Blenderized Diet | Maxillofacial Surgery | Dartmouth-Hitchcock
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Blenderized Diet

What is it?

A blenderized diet has foods and liquids that have been thinned in a blender or food processor and strainer. These foods and liquids can be eaten using a cup, straw, syringe or spoon.

Who uses a blenderized diet?

You may use this diet if you can not chew or swallow solid food, you have had jaw or face surgery, and if you have mouth pain.

What can I eat and drink while on a blenderized diet?

All liquids can be used to blenderize or thin foods. The best liquids to use are those that add flavor and have added vitamins and minerals. Some examples of good liquids are milk, fruit and vegetable juice. There are some foods that blend better than others do.

The following foods blend well:

Breads, cereals, rice and pasta

  • Breads and crackers without nuts
  • Cooked, enriched cereals such as grits, Farina, Malt-O-Meal, or Cream of Wheat
  • Cooked rice, pasta or noodles

Fruits and vegetables

  • Cooked or canned fruits without skins of seeds
  • Cooked or canned vegetables without skins or seeds

Meat and meat substitutes

  • Cooked, tender meat, fish and poultry
  • Infant strained meats (baby foods)
  • Cooked (boiled or poached) eggs. A poached egg is one that is cooked without a shell in boiling liquid.
  • Cheese sauce
  • Cottage cheese
  • Cooked legumes such as split peas or split lentils without the hull (outer covering)
  • Smooth peanut butter

Desserts

  • Smooth custard and pudding
  • Shakes
  • Desserts such as ice cream, sherbet and plain gelatin may need to be melted before eating

Fats

  • Melted butter or margarine and oil
  • Cream cheese
  • Salad dressing
  • Smooth sauces or gravy

Other liquids and foods

  • Milk beverages and smooth yogurt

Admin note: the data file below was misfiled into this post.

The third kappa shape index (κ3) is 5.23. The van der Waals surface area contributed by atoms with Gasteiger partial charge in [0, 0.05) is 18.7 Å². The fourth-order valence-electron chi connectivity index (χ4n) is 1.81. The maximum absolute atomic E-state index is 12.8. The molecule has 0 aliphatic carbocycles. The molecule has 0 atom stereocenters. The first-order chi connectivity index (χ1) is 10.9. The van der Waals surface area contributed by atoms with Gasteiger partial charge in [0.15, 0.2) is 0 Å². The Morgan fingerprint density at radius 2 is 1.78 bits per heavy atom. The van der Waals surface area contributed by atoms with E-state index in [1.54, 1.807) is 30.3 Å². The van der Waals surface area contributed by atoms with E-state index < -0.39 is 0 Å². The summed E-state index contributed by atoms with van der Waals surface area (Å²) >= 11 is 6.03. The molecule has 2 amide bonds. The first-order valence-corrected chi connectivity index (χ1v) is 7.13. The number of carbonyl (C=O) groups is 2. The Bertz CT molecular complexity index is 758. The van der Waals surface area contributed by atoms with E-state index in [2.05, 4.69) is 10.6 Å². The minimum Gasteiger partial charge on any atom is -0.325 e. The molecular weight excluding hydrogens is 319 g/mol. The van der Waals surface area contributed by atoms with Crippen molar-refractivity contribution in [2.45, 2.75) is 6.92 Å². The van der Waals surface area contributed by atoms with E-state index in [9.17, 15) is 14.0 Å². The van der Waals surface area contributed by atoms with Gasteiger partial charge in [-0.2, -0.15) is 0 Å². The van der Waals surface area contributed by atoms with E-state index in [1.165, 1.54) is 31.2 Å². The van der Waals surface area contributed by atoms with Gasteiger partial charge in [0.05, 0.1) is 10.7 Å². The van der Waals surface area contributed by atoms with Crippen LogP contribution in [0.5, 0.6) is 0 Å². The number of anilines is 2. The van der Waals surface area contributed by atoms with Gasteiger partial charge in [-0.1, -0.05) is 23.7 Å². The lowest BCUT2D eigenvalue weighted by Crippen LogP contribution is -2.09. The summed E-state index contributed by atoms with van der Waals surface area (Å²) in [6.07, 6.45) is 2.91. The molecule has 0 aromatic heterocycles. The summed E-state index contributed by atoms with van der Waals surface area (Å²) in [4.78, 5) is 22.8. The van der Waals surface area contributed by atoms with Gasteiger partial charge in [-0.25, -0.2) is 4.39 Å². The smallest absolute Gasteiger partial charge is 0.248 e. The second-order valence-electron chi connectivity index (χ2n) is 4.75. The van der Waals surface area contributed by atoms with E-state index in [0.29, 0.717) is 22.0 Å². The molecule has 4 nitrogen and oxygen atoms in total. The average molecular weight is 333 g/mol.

• Tomato paste or sauce
  • Blended, strained soup stock or cream soups
  • Ground seasonings and spices, mustard, ketchup and other smooth condiments

What should I limit or avoid eating or drinking while on a blenderized diet?

The following foods do not blend well:

Breads, cereal, rice and pasta

  • Whole-grain breads, cereals or crackers with nuts or seeds
  • Fried rice or fried noodles

Fruits and vegetables

  • Fresh fruits or vegetables
  • Fruits or vegetables with seeds or tough skins, such as strawberries, raspberries, pineapples, watermelons, tomatoes, corn, and celery

Meat and meat substitutes

  • Sausages and wieners or other meats with tough skins
  • Poultry skin
  • Fish with bones
  • Fried meat and fried eggs
  • Tough meat with a lot of gristle
  • Nuts, seeds and crunchy peanut butter
  • Cooked dried beans that do not have the hull (outer covering) removed

Desserts

  • Baked goods that are made with nuts or seeds, coconut, chocolate and butterscotch

Other Foods

  • Milk or yogurt products with nuts or seeds
  • Popcorn
  • Relish
  • Alcoholic beverages

What other diet guidelines should I follow?

  • Cut foods into smaller pieces before placing them in the blender. After blenderizing, foods should be strained to remove chunks of food, seeds or fibers.
  • Blend equal amounts of solid and liquid foods together. If you are blending fruits or vegetables, you can use less liquid.
  • The right thickness and temperature of blended foods may be different for each person on this diet.
  • Try to use blenderized foods right away so they will not spoil. Blenderized foods may be stored in the refrigerator for 48 hours or placed in the freezer.
  • Eating small, frequent meals (six to eight meals per day)
  • Eat a variety of foods from all the food groups to get a balanced diet
  • Chunks of food in blenderized meals can lead to poor mouth care, cavities or choking
  • Rinse out your mouth with water after each meal. This will help prevent infections or problems with your teeth.
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